Online Extra: UHH men lose but find fun at end
By KEVIN JAKAHI
Tribune-Herald sports writer
Senior Night was an enjoyable experience for the University of Hawaii at Hilo men’s basketball team, but only until the last game at home was long over.
Under a hail of second-half 3-pointers, Chaminade buried the Vulcans 103-72 in a Pacific West Conference game Tuesday night at UHH Gym.
De’Andre Haskins did the most damage, scoring 21 points on 7 of 12 shooting, and Waly Coulibaly added 19 points, sinking 4 of 6 from long distance, for the Silverswords (17-8, 14-3 PacWest). The Swords made 10 of 18 or 56 percent on 3-pointers in the second half.
The Vulcans (6-18, 4-12) lose six seniors, including four starters or heavy contributors in CJ Brown, Michael Melonas, Kiel Myers and Mychael Hearn. The other seniors are Daniel Perry and Paul Batausa, who has started Tuesday for the fourth time and logs about 22 minutes per game.
Brown, Hearn and Melonas all had 17 points to offer balanced scoring for the Vuls, who couldn’t plop in 3-pointers (3 for 21) or stop the other guys from making them (12 of 26).
Then after the game was over the UHH seniors could dunk the ball or shoot without worry about any Silversword swatting it away. That’s the joy of the final home-game festivities — even when you miss you get to shoot again.
“It’s a really good group. All of them are going to graduate, two (Myers and Hearn) graduate in the spring,” UHH coach Jeff Law said. “To come out of junior college and do it in two years is very, very special. The others are on track to graduate in December.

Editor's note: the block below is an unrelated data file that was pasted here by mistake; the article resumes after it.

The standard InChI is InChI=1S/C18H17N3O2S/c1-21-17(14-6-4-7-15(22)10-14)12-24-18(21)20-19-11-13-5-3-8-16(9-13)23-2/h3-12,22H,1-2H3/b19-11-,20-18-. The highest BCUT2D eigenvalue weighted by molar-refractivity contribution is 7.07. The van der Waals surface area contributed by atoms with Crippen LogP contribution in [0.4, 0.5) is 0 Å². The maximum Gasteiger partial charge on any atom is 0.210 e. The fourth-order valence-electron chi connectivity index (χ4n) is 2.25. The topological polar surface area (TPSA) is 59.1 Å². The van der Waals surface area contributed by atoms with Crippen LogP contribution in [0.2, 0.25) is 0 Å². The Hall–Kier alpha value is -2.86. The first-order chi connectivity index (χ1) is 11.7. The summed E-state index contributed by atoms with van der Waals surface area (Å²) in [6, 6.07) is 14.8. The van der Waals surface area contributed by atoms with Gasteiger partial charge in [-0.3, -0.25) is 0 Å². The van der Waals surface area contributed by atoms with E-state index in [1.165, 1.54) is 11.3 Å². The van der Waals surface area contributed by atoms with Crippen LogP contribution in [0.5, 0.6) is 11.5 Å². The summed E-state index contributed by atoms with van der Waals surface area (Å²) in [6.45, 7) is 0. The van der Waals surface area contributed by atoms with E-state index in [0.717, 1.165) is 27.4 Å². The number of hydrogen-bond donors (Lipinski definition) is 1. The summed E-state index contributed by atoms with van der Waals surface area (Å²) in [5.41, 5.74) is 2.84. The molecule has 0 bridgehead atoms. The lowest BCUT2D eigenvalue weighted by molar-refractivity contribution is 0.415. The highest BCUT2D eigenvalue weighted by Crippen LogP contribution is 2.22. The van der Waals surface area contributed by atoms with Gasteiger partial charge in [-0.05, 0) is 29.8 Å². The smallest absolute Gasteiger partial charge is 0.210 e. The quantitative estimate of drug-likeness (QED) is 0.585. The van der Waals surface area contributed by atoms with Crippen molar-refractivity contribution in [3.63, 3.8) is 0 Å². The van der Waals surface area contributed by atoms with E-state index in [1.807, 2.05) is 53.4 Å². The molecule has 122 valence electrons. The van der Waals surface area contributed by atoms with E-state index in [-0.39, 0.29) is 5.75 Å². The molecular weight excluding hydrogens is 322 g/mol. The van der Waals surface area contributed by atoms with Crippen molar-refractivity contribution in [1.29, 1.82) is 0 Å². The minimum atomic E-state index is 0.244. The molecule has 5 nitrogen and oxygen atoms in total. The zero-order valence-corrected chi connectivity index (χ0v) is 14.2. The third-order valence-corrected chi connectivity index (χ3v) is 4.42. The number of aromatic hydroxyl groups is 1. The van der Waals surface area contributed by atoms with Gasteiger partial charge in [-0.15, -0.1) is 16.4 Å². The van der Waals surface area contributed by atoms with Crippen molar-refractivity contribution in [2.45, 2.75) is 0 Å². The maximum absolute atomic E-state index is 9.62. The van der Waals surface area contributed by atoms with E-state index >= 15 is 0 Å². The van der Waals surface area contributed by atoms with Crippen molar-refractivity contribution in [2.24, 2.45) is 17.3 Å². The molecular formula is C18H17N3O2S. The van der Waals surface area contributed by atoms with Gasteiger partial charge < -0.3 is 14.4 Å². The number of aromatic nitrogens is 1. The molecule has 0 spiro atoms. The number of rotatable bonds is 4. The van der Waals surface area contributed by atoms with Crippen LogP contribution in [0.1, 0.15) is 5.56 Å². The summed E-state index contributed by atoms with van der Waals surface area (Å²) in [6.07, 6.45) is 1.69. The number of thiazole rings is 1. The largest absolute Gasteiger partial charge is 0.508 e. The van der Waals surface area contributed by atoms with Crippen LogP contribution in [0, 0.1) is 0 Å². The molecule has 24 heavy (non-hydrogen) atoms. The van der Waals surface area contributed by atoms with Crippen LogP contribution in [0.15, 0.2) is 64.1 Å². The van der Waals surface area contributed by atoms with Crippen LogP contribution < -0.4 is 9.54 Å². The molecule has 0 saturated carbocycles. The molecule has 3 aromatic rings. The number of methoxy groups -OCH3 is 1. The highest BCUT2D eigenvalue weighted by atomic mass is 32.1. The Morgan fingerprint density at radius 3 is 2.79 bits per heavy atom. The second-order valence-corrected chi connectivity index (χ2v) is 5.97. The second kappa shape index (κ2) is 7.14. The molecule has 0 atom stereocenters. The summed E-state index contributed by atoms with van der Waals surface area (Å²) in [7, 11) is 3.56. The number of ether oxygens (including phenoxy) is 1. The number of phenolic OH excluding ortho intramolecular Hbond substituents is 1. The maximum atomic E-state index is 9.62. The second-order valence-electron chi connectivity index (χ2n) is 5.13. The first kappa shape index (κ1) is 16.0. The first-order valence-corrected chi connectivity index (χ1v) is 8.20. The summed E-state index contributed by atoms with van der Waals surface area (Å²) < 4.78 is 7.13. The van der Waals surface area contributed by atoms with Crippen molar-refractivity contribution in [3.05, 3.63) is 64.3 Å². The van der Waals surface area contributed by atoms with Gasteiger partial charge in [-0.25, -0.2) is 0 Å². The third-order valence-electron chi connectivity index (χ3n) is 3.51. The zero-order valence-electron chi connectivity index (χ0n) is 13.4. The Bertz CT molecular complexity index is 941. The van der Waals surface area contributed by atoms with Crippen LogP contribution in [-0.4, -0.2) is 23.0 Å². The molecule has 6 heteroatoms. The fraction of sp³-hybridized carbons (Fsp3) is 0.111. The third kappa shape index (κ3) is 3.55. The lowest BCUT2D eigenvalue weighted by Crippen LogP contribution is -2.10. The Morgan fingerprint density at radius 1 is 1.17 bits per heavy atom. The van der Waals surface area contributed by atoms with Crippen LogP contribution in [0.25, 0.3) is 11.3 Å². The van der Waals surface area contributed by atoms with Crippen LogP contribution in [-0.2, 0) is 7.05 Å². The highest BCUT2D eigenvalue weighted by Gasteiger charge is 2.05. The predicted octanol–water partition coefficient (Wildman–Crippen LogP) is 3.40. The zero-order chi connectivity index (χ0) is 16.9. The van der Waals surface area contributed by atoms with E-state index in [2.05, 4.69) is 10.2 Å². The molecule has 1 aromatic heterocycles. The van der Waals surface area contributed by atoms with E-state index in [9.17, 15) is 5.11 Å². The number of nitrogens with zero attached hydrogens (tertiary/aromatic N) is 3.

“We went through rough times, grew from that, underachieved and didn’t get some things done as far as wins and losses go. But the group grew up, became adults and learned to embrace Hilo. They learned a lot in that regard.”
With the exit of another senior class, it only gets harder for Law to stretch his scholarships and fill his roster, mainly because the cost of living keeps going up and his allowance remains the same.
NCAA Division II men’s and women’s basketball are allowed 10 full scholarships; it’s 13 for Division I men and 15 for women.
Instead of scholarship amounts, Law has a bag of scholarship money, and three different tuition rates cutting into his pizza pie. Players from in-state and WUE (Western Undergraduate Exchange) areas — like Arizona, California, Colorado, Nevada for example — eat up less money than some recruit from the East Coast or a foreign country.
“If we got a round number like $100,000 and the five we lost last year, now it’s $3,000 more per kid,” Law said. “It’s always a tough time to find more bang for you buck. The private school have one tuition level for everybody. They could get somebody anywhere. It’s clear cut for them. Here, it’s not clear cut.
“For room, board and a scholarship for a Hawaii kid, you’re looking at $13,000. A kid with a good grade-point average from a WUE state it’s $18,000 or $19,000. For the East Coast or International, it’s 28 or 29. Last year, a kid from Florida or New York was $26,000. It went up $3,000. Usually, the piece of the pie stays the same size. It’s not an easy thing at all.”
Chaminade 43 60 — 103
UHH 30 42 — 72
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